I have a new piece in City Journal about how the West Bronx evolved from a series of suburban neighborhoods of Victorian houses (built in the late 19th century when the City of New York first incorporated the wards north of Manhattan), into an urban environment of (often beautiful) apartment buildings. The transition mainly took place between the turn of the 20th century, when subway service began, and the onset of the Great Depression, when construction and migration both came to a near standstill. It remains a model of how cities can grow incrementally, by allowing the construction of apartment buildings when demand for housing rises.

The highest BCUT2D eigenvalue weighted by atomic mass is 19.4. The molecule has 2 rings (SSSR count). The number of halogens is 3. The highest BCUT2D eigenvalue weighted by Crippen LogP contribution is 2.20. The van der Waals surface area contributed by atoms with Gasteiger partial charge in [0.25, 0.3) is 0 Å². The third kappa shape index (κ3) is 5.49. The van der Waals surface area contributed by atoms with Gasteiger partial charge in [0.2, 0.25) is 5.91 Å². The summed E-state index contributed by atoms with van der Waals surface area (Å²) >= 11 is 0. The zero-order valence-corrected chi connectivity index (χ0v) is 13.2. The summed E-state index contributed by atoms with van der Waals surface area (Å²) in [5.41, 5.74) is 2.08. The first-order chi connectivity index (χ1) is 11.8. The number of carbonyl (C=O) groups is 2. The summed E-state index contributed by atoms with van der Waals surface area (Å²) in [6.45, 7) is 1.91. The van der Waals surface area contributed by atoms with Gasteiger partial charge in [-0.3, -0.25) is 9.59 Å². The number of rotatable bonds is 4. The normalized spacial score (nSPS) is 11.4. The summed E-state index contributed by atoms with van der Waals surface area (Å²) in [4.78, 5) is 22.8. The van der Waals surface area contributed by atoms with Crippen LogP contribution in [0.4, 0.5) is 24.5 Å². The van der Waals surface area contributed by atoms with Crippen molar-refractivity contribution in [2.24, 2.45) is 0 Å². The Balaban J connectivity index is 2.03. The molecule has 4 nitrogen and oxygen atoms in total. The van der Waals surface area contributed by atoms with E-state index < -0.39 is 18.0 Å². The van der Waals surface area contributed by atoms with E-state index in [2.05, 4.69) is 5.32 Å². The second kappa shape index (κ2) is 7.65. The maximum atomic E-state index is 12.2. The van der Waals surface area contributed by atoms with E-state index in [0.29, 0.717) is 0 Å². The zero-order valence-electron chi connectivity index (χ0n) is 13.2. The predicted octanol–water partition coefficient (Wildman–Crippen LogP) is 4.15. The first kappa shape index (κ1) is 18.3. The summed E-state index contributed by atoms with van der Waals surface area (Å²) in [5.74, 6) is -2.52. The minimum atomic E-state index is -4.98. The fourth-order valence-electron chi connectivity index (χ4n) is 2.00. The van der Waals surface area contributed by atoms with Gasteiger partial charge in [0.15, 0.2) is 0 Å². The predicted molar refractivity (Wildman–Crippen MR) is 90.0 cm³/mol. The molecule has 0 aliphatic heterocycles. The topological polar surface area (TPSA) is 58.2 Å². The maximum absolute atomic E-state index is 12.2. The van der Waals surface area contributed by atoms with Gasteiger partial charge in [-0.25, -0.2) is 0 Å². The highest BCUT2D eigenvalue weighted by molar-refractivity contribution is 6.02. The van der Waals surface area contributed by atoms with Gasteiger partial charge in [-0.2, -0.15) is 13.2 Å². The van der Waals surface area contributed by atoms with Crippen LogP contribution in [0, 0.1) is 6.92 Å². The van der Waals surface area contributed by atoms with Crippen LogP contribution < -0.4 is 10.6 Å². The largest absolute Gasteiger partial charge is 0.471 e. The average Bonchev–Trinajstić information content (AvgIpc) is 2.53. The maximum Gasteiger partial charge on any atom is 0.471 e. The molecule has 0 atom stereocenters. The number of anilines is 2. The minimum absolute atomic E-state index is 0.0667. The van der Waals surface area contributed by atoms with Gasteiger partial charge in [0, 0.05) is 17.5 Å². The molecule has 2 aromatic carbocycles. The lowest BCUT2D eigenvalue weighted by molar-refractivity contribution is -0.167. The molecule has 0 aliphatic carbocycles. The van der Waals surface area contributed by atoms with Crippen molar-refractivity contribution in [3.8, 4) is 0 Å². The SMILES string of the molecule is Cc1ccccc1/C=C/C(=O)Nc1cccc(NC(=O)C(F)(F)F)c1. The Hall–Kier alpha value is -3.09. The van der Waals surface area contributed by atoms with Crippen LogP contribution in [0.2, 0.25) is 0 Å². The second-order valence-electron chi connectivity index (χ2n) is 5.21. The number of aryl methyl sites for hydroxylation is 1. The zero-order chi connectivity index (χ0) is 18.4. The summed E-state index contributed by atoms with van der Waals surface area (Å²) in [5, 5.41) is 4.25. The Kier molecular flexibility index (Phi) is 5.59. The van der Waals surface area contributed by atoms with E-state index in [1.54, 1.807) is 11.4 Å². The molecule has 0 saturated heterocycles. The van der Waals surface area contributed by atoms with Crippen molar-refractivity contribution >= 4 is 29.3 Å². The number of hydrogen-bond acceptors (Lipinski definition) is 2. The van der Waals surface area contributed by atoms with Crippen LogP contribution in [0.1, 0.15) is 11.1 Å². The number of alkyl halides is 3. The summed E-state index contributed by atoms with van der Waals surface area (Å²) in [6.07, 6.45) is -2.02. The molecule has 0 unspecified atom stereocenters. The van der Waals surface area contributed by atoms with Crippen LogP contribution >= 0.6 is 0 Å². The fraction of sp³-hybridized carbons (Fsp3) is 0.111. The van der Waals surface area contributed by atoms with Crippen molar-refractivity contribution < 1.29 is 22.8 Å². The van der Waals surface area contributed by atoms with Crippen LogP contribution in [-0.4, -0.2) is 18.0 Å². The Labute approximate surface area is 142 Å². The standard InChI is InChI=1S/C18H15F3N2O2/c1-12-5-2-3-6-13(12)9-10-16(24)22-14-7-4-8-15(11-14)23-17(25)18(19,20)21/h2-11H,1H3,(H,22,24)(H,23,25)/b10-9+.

This piece is something of a spinoff from the original research that I did several years back, and reported on this blog, about the last few Queen Anne-style Victorian houses along Woodycrest Avenue in the neighborhood known as High Bridge. Sadly, the city’s Landmarks Preservation Commission declined a proposal to preserve these last few detached gingerbread houses on the NYC street grid (that is, the one begins in Manhattan and continues north to the Westchester County line), and many have now fallen to the wrecking ball.
Several people have expressed interest in this topic. In addition to the ones on Woodycrest Avenue, I tried to document the handful of other remaining houses like these that are on the Commissioner’s Plan-Risse Plan streets of the West Bronx. I documented the research several years back, and most of it can be found here: http://www.legaltowns.com/category/the-bronx/